Politically savvy

Politically savvy

Fred Farias III, O.D., portrays an incomparable level of political acumen that makes him the backbone of optometry's advocacy efforts in The Lone Star State.

As an AOA Keyperson for more than 20 years, he has the ear of some of the state's most influential politicians—and Dr. Farias makes sure optometry's message doesn't get lost in the political noise resounding in the Texas State Capitol.

It's part of a role he cherishes and fosters on AOA's Federal Legislative Action and Keyperson Committee. Among his noteworthy contributions, Dr. Farias was instrumental in helping enact first-of-its-kind vision plan legislation that inspired countless other state associations nationwide to follow suit.  

Dr. Farias-a former president of the Texas Optometric Association (TOA), which named him its 2015 Optometrist of the Year-was appointed to the Texas Higher Education Coordinating Board in 2015, responsible for promoting access, quality and cost efficiency in the state's higher education institutions. It's his second gubernatorial appointment after former Gov. Rick Perry appointed him to the Texas Optometry Board from 2001-2007. Certified as a therapeutic optometrist and optometric glaucoma specialist, Dr. Farias is CEO of 20/20 Vision Care in McAllen, Texas.  

In an excerpt from an interview with AOA Focus, Dr. Farias talks about his professional passion for patient care and an insatiable determination to advocate on behalf of optometry. 

What motivated you to become such an active advocate for optometry?

I was a student leader in optometry school as an American Optometric Student Association trustee, and I knew then that I wanted to be a part of moving our profession forward. I started the Texas State Club in optometry school at Southern College of Optometry, and I was its first president. It's great to go back to state day and see the club doing so well years later. I later became a student member of the TOA during optometry school.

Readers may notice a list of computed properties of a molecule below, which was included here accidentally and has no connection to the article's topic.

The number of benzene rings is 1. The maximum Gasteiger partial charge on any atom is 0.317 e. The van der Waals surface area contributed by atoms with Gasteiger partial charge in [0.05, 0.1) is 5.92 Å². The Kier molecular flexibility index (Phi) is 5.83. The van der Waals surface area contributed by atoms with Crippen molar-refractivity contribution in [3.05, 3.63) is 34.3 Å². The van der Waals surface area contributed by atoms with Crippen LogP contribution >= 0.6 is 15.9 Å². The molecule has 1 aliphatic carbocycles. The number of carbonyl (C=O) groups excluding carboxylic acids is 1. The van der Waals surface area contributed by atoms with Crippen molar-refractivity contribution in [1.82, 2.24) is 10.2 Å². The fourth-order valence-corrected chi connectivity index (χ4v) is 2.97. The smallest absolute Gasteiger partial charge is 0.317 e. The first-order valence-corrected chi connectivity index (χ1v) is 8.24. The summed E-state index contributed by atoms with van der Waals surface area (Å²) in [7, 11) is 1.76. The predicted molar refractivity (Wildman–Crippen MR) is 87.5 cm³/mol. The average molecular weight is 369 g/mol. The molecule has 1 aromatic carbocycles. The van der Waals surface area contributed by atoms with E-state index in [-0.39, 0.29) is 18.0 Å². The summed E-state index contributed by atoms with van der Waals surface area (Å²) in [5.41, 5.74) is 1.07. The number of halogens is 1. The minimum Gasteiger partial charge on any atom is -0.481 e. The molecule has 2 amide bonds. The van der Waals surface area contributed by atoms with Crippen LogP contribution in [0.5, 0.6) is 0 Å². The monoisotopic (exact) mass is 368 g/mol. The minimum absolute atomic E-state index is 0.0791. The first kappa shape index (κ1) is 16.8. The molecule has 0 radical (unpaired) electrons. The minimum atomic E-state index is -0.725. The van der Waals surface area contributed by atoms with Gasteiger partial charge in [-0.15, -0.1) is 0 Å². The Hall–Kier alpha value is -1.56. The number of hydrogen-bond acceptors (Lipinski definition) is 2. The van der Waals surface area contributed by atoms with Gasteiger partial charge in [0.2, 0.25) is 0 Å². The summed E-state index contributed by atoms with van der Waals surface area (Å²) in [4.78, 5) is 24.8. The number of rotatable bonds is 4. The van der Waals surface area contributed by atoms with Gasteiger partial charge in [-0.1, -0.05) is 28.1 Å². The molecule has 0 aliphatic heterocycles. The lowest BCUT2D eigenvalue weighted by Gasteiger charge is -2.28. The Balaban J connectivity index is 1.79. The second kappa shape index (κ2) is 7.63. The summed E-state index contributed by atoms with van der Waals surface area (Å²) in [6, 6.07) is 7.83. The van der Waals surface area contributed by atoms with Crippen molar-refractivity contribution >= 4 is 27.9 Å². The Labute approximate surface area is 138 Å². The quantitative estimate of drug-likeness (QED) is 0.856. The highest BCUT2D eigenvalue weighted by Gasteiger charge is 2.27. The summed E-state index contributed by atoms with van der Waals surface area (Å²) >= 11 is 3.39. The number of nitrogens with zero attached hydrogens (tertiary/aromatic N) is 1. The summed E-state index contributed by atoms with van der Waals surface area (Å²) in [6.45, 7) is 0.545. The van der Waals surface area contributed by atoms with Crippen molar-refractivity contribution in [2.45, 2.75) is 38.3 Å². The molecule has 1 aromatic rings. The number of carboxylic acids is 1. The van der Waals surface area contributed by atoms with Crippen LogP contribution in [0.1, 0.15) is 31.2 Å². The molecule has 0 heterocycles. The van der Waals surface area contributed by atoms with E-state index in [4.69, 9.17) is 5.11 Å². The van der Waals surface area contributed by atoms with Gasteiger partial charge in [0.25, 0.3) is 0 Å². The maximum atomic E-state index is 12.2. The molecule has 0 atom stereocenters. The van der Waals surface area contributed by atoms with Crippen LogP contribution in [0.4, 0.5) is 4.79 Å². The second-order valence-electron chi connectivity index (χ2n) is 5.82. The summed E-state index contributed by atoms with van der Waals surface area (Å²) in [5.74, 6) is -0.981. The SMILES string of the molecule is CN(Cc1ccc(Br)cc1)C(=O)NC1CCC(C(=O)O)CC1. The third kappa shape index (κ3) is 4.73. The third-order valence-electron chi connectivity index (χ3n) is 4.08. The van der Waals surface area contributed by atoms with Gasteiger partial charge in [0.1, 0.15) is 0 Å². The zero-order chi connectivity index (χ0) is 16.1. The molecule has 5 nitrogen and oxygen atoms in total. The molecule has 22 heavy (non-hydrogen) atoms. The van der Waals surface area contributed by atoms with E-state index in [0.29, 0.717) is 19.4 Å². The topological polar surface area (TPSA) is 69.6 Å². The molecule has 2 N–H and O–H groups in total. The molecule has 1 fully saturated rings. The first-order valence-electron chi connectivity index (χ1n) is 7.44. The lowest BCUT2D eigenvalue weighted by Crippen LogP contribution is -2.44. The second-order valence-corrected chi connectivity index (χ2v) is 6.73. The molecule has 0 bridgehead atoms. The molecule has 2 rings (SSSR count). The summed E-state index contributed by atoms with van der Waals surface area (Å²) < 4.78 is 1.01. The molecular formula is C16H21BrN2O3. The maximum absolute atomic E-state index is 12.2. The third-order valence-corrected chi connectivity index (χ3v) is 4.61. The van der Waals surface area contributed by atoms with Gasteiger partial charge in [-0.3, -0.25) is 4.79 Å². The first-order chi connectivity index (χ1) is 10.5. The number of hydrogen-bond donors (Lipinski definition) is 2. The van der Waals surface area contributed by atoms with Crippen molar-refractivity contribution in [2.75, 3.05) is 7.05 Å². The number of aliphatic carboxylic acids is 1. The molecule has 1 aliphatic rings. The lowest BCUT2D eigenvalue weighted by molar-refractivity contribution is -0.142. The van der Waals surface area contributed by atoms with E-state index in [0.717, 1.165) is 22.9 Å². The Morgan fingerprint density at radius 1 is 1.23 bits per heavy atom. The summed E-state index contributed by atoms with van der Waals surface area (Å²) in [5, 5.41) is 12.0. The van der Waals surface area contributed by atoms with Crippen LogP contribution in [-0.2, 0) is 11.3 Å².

Learning the history of optometry and those who have done so much for the profession before, that is what motivated me to become an advocate for the profession. We all should get involved and do our part.

Is there a particular advocacy moment that stands out for you?

There are many advocacy moments that stand out for me, personally, but really I enjoy getting involved in all of optometry's advocacy issues. To me, listening to our membership and building relationships with national and state leaders is what makes our optometry team work.  

You're also involved in VISION USA and InfantSEE® initiatives, as well as outreach programs in your local community. What drives you to help underserved populations?

I have been brought up by my wonderful parents to give back to the community. My work on the AOA VISION USA committee and as an InfantSEE provider is an ideal way of helping patients in need. These programs, and my involvement in working in underserved populations, are something I do because I see it as an obligation to help serve those in need.

Our profession has many optometrists who are so giving, and for this I am grateful to be counted among our optometry family.

January 3, 2017

comments powered by Disqus